What he does: Adult Services Librarian. My position at the Forest Avenue Library is half-time. Most of my efforts are directed at providing service at our public service contact points and development of adult programs. I also oversee the weekly “Conversations and Coffee” meetings, participate in collection development, provide tours and divert to whatever else may come along when needed.
How did you get to this position?
I started working at the Central Library in Information Services in March 2016. I have been working at the Forest Avenue Library since October 2017.
When did you know you wanted to become a librarian? I was one of just a few people in library school that had not previously worked in a library before deciding to make this area my professional career. My prior experience was a little different. I became interested in libraries and specifically the value of information provided by libraries when I was teaching social sciences to military personnel in Germany. I was tasked with helping students prepare and pass high school GED equivalency tests just after the mandatory draft had ended in the 1970s. I was given classes, but there were no supporting teaching materials, texts, etc. Consequently, we made extensive use of the base library for supplemental materials. I helped students navigate to find the information they needed.
This helped me develop a real appreciation for the concept of lifelong learning made possible by the role libraries can play in development of this critical skill set. I knew that I wanted to continue exploring this on a career basis, which resulted in my attending library school when I returned from teaching overseas.
What was the path to your current role?
I started my professional career in academic libraries, where programs of information literacy and research skills instruction were the focus. This was an interesting time as it was also the advent of the personal computer, the internet, online databases and many early library automation efforts. I moved from this environment and became the research librarian at Pioneer Hi-Bred. My primary responsibility was to help the development and delivery of online library services to support laboratory research. When I retired, I soon realized I wanted to continue providing library public services in some capacity. I had worked as a substitute librarian at the West Des Moines and Johnston Public Libraries. When I saw an opportunity at DMPL I decided to apply, and here I am.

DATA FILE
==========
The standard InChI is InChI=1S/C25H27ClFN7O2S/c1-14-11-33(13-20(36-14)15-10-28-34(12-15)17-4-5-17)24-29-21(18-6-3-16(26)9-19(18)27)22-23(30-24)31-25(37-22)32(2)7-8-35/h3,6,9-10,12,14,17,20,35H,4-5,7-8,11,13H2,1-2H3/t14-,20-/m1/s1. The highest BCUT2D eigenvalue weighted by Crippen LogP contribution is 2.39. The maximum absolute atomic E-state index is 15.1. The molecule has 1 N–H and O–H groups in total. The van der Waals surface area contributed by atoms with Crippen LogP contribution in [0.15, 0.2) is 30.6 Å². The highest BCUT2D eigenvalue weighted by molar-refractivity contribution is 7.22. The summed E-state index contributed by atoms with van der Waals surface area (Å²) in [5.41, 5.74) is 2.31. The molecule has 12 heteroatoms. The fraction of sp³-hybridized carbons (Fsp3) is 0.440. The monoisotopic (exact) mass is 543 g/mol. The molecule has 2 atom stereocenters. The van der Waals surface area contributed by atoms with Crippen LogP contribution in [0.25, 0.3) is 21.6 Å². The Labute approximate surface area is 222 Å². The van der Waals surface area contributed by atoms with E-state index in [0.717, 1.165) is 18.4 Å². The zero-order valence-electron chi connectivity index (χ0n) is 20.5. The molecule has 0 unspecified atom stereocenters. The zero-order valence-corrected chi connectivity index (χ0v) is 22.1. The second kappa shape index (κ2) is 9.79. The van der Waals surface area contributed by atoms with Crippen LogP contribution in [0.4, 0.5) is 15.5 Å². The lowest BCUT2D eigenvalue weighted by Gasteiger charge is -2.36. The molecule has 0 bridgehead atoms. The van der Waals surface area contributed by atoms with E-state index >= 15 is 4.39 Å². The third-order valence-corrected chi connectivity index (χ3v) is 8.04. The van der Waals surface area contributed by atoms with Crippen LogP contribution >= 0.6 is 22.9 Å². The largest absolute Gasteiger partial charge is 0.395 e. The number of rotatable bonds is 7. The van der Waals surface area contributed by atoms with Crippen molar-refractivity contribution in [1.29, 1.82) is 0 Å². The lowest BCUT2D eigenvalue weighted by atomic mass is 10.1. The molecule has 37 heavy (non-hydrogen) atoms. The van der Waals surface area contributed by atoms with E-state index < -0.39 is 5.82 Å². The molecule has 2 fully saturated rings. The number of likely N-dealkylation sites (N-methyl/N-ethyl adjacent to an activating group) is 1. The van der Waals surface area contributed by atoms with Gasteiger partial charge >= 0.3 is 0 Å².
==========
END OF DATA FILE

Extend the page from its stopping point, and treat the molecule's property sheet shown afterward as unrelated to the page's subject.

What do you enjoy most about your job?
I still believe that information access is something that can empower a person. Helping someone find the information they need is very satisfying.
Tell us about the upcoming blues music events at DMPL.
The “Crossroads – A Journey with the Blues” music series is the outcome of a desire to replicate a program provided by the Central Iowa Blues Society (CIBS) called “Blues in the Schools,” with a library twist. We realized our customers would enjoy something of this nature based on the popularity of our addition of the 100 Best Blues albums into our blues CD collection, made possible by a 2018 grant from the Forest Avenue Library Brick Fund (a fundraising effort at the library).
We approached CIBS with the idea of having them provide talent for live performances along with people who could tell stories and convey the history behind the music. We also wanted some interactive events where playing guitar and learning blues harmonica would be featured. CIBS provided us award-winning talent and the Forest Avenue Brick fund provided sponsorship. The result is a four-part music series that will allow a sight and sound experience into the history and cultural impact of a uniquely American music called the blues. Whether you are a fan or not, this series will offer something for anyone interested in learning more about what is behind so much of today’s popular music. Come and see why so many have said it all started with the blues.
When you are off the clock, what are your hobbies/interests?
I like music of all kinds, but listen primarily to blues and jazz. I have a sort of bucket list of artists I want to see and try to get to their concerts if and when they are nearby. I do play guitar, but only for my cats. Sometimes it’s hard to tell, but I do think they are listening.
How would you describe the role of DMPL and libraries in general in this modern world? The DMPL and public libraries in general need to continue to evolve with the changing information needs of our society. Libraries have shown great flexibility and have met numerous challenges in so many critical areas to this end. Our role continues to be defined, but we are on the right track.
What are you reading right now? I just finished Hillbilly Elegy.
Anything else coming up at Forest Avenue Library?
I would of course encourage everyone to become involved in our blues music series: Crossroads – A Journey with the Blues. Our first program is Saturday, March 23 and will feature a live performance from Rob Lumbard and Tina Haase Findlay (2018 Iowa Blues Challenge Winners). Following this event, we will have programs in June, July and August.